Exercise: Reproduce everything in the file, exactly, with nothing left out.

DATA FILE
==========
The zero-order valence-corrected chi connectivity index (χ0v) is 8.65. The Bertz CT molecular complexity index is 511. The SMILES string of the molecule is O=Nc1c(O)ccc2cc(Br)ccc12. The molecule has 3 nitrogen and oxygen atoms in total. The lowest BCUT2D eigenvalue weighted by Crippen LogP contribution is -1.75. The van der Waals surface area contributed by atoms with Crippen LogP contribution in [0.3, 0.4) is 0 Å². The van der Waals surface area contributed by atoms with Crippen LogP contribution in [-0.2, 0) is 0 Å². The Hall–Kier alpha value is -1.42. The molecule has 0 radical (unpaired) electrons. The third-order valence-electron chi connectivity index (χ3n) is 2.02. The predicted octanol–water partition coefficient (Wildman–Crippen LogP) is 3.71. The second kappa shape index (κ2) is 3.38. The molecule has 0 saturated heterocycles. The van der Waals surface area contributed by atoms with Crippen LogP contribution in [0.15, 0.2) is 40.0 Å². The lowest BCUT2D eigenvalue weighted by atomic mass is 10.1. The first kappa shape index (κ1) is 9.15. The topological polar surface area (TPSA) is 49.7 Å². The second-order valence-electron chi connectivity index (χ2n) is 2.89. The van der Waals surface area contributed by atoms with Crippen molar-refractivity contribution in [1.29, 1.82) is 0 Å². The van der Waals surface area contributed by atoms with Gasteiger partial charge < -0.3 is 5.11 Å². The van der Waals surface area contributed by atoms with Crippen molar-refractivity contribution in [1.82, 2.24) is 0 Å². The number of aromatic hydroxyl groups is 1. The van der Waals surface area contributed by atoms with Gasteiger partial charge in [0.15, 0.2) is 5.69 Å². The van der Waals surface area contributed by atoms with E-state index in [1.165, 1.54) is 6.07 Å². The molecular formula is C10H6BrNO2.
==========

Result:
The zero-order valence-corrected chi connectivity index (χ0v) is 8.65. The Bertz CT molecular complexity index is 511. The SMILES string of the molecule is O=Nc1c(O)ccc2cc(Br)ccc12. The molecule has 3 nitrogen and oxygen atoms in total. The lowest BCUT2D eigenvalue weighted by Crippen LogP contribution is -1.75. The van der Waals surface area contributed by atoms with Crippen LogP contribution in [0.3, 0.4) is 0 Å². The van der Waals surface area contributed by atoms with Crippen LogP contribution in [-0.2, 0) is 0 Å². The Hall–Kier alpha value is -1.42. The molecule has 0 radical (unpaired) electrons. The third-order valence-electron chi connectivity index (χ3n) is 2.02. The predicted octanol–water partition coefficient (Wildman–Crippen LogP) is 3.71. The second kappa shape index (κ2) is 3.38. The molecule has 0 saturated heterocycles. The van der Waals surface area contributed by atoms with Crippen LogP contribution in [0.15, 0.2) is 40.0 Å². The lowest BCUT2D eigenvalue weighted by atomic mass is 10.1. The first kappa shape index (κ1) is 9.15. The topological polar surface area (TPSA) is 49.7 Å². The second-order valence-electron chi connectivity index (χ2n) is 2.89. The van der Waals surface area contributed by atoms with Crippen molar-refractivity contribution in [1.29, 1.82) is 0 Å². The van der Waals surface area contributed by atoms with Gasteiger partial charge < -0.3 is 5.11 Å². The van der Waals surface area contributed by atoms with Crippen molar-refractivity contribution in [1.82, 2.24) is 0 Å². The number of aromatic hydroxyl groups is 1. The van der Waals surface area contributed by atoms with Gasteiger partial charge in [0.15, 0.2) is 5.69 Å². The van der Waals surface area contributed by atoms with E-state index in [1.165, 1.54) is 6.07 Å². The molecular formula is C10H6BrNO2.